Raising the bar for introducing new syntax


#101

The RFC that included the argument position change argues for it in this subsection: https://github.com/rust-lang/rfcs/blob/master/text/1951-expand-impl-trait.md#motivation-for-expanding-to-argument-position


#102

Well; to each their own :wink:


#103

Structs by definition don’t have a set order. In fact, I would argue their canonical order should be alphabetical, not in the order of declaration.

I even proposed unnamed structs along this line of thinking with an implementation-defined layout.


#104

This is why I don’t like calling functions with more than one argument of the same type. Multiple arguments of the same type add potential mistakes. I’d rather newtype everything.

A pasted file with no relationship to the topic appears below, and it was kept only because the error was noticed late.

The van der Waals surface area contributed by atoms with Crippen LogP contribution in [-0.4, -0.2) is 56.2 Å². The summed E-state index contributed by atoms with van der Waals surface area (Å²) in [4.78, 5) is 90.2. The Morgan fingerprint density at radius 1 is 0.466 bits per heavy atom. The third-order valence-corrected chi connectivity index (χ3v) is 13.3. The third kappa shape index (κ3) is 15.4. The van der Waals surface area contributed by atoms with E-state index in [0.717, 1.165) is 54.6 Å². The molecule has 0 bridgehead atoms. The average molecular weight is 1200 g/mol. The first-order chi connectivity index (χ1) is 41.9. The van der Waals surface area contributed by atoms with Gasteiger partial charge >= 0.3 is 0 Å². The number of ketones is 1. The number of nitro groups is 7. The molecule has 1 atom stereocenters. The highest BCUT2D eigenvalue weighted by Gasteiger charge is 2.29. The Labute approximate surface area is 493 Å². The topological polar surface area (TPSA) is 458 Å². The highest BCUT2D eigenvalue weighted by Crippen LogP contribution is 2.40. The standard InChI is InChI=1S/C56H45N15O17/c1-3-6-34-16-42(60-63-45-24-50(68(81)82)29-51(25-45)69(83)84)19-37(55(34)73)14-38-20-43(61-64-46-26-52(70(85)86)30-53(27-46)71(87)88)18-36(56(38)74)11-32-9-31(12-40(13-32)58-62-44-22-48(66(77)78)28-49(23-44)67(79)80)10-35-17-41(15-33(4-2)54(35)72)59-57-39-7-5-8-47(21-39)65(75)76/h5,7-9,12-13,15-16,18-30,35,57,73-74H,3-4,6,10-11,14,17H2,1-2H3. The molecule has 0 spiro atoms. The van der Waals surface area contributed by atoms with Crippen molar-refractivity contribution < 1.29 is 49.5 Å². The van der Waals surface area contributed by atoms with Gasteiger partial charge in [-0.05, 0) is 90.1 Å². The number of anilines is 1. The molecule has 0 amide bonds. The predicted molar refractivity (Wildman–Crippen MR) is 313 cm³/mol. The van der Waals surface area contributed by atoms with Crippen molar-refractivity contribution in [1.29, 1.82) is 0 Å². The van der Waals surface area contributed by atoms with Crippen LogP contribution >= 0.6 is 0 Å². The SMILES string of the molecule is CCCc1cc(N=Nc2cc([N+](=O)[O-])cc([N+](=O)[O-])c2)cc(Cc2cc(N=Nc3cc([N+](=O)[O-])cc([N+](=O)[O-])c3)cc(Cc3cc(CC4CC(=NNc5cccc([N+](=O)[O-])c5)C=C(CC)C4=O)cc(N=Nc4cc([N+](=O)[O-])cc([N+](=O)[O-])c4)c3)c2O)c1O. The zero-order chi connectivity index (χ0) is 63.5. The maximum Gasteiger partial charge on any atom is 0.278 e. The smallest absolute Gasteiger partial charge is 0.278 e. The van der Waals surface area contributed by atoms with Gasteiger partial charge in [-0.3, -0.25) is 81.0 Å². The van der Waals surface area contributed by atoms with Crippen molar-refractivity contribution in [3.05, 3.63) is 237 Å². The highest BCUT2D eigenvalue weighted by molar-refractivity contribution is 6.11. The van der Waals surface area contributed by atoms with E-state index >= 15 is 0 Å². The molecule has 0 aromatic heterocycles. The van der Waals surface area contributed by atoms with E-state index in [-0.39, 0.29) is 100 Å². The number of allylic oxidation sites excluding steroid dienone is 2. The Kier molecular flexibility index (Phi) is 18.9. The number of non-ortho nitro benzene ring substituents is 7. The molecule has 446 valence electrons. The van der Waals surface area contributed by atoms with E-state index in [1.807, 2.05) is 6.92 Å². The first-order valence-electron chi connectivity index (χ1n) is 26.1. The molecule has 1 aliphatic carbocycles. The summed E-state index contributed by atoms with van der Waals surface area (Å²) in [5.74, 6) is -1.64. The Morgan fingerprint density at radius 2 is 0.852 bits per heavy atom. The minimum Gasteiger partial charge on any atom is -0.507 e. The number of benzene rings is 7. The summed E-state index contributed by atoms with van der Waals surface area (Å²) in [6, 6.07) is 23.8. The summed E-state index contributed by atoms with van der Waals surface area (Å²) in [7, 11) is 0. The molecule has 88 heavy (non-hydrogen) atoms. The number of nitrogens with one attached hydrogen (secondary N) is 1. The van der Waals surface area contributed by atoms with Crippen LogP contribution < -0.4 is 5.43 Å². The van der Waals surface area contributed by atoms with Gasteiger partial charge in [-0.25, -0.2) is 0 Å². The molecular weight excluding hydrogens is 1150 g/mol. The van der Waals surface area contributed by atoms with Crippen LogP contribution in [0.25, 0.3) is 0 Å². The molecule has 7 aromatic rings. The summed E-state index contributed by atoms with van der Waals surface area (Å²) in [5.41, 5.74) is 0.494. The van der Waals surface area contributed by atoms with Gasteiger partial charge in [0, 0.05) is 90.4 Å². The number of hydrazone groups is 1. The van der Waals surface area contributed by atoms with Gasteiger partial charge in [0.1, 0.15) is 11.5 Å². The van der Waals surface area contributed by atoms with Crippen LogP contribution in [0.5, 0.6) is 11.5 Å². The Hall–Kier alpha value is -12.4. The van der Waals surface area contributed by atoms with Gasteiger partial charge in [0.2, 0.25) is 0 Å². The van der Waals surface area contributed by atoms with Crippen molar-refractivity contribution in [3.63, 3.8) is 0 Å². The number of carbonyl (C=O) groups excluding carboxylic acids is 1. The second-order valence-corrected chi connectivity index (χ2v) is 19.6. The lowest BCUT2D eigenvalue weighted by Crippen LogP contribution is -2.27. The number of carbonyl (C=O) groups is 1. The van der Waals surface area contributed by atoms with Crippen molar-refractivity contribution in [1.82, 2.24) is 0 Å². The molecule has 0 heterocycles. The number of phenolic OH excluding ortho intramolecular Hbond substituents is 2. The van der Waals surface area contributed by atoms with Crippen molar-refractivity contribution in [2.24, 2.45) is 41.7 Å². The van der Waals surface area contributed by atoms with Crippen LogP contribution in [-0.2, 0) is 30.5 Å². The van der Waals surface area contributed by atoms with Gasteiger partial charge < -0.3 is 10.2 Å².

#105

In terms of the low-level / in-memory layout, Rust structs are already unspecified / implementation-defined. The Rust compiler is allowed to reorder the fields of your struct in memory in order to make them more compact or to optimize performance. If you need a strictly-defined layout for your structs, you have to annotate them #[repr(C)]. If you annotate your struct, because you care about the layout, then you clearly need to have full control over it, so alphabetical ordering would be useless. You would use order of declaration to specify your desired memory layout, so it matters.

In terms of source code, Rust already does not force any order onto you. You can specify the fields of your struct in any order you want when constructing them.

struct MyStuff {
    b: i32,
    a: f32,
}

impl MyStuff {
    fn new() -> MyStuff {
        MyStuff { a: 0.0, b: 0 }
    }
}

^ this is already valid Rust code


#106

Yes, I actually proposed structural structs so you don’t have to define them. That way they are easy to pass between crates (since you don’t have to import definitions from another crate)